The Domino Effect - From Panic Attack to Phobia

by Mark Sichel, LCSW

As we saw in The Fight or Flight Response, panic attacks are usually a fearful response to internal feelings, wishes and ideas that we unconsciously feel will put us into danger. One of the major problems with panic attacks is that when people are unable to identify the internal source of their fear, they learn to associate the attack with an external situation. This is how a panic attack can turn into a phobia.

For example, John* has a panic attack in the theatre while sitting in the balcony. He then associates his anxiety with theatres and balconies. John had a panic attack, and now has a phobia of theatres and balconies. Sally, who is an experienced and frequent flyer, has a panic attack one day during a turbulent flight, and becomes a phobic flyer.

John and Sally's experience is called anticipatory anxiety. When anticipatory anxiety becomes linked to a place, person, or a situation, the panic attack becomes a phobia. This is one reason why it's so important to deal quickly and effectively with your panic. Anything you might experience can become linked to panic in your mind, and you might respond by avoiding that situation to control the panic and prevent them from reoccurring.

The most important thing to understand is: Your panic attack has meaning. In each instance, try to understand what it was about the given external stimuli or events that triggered the internal fears that caused your panic attack.

Sally learned that she needed to slow down, change her travel schedule, and devote more attention to herself and her family. It wasn't the flying that Sally was afraid of, being on the plane simply triggered her deep-seated internal fears that she was "abandoning" her family.

John was a creative and gifted college student studying psychology who wanted to be involved with the creative arts. Watching the show ignited for him a rage, helplessness and lack of control that he eventually channeled into a shift in his college studies to the arts. It wasn't the theatre that John was afraid of, being in the theatre simply triggered his internal fear that he would never pursue or realize his dreams.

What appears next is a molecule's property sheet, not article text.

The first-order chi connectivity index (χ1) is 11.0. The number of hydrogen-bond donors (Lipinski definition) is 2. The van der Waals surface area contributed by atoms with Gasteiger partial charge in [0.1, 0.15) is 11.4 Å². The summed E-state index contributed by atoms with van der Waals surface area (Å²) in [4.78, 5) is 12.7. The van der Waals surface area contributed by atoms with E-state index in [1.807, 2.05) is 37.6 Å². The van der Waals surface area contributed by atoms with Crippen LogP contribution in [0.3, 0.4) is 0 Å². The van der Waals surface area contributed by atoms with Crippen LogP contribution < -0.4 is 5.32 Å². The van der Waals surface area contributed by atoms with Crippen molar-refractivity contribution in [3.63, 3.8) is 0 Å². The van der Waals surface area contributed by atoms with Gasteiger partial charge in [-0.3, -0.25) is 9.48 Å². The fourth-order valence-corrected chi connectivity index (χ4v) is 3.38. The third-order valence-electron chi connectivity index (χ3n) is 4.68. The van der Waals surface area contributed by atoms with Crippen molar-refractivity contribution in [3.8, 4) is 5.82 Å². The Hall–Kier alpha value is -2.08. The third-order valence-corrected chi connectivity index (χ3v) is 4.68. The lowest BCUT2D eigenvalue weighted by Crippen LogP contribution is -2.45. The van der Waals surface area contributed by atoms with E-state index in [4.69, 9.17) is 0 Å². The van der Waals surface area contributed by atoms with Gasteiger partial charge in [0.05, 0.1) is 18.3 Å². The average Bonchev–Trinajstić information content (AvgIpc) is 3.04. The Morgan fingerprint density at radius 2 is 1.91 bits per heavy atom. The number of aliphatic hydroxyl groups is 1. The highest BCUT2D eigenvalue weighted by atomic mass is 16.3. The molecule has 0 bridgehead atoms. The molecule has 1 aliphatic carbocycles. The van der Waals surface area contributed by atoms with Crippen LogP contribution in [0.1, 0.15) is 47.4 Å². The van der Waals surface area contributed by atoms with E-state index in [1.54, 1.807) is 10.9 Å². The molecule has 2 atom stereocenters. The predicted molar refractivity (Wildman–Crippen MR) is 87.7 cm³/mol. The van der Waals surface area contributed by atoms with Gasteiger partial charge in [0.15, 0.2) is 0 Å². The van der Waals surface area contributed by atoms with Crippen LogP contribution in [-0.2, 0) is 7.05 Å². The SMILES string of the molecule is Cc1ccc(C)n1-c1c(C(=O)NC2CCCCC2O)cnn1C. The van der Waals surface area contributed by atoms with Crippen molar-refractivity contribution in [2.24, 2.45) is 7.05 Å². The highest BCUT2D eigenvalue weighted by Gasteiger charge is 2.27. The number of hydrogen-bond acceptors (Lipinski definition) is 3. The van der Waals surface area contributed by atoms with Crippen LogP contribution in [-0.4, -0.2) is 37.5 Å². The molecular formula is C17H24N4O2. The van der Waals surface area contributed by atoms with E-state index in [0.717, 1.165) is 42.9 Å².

Sally and John were able to examine their panic attacks and make changes in their lives that not only eliminated the panic attacks, but also made them happier overall.

Your panic attacks are a message from your unconscious. They are a symbolic representation of messages you need to give to yourself. Our psyches are purposeful and they're creative. Panic attacks are a message: we need to understand, express and face parts of ourselves that we don't necessarily like or understand. Even if the message is "right now I want to be a baby, take a break from adult life, and be cared for," it's a message we should heed.

Below are a series of messages which, if unheard, could very well lead to panic attacks. Check off those that you feel could apply to you, and save your submission page in your logbook:

I want to be a baby. I need a break from responsibility.
I want to be taken care of.
I feel trapped. I want out.
I feel suffocated. Let me breathe.
I feel isolated. I need support.
I am afraid I will be hurt. Please protect me.
I am afraid I will fall apart.
I feel out of control.
I fear for my physical safety.
I am angry. I am afraid to express it.
I am afraid of failing. I need some help.
I don't know what I'm doing. I need guidance.
I am afraid of being a burden. I need autonomy.
I am afraid my dream will pass me by. I need to take action.
I am afraid of missing out on things. I need to get involved.
I am afraid I'm not taking care of the important things. I need to re-prioritize.

If you would prefer not to complete the interactive exercise at this time, continue the Panic Disorder lessons by reading Healthy Regression.

If you would like to start at the beginning of the Panic Disorder lessons, please read What to Expect When You are Diagnosed with a Panic Disorder.

*The names of all clients have been changed to protect their identities.


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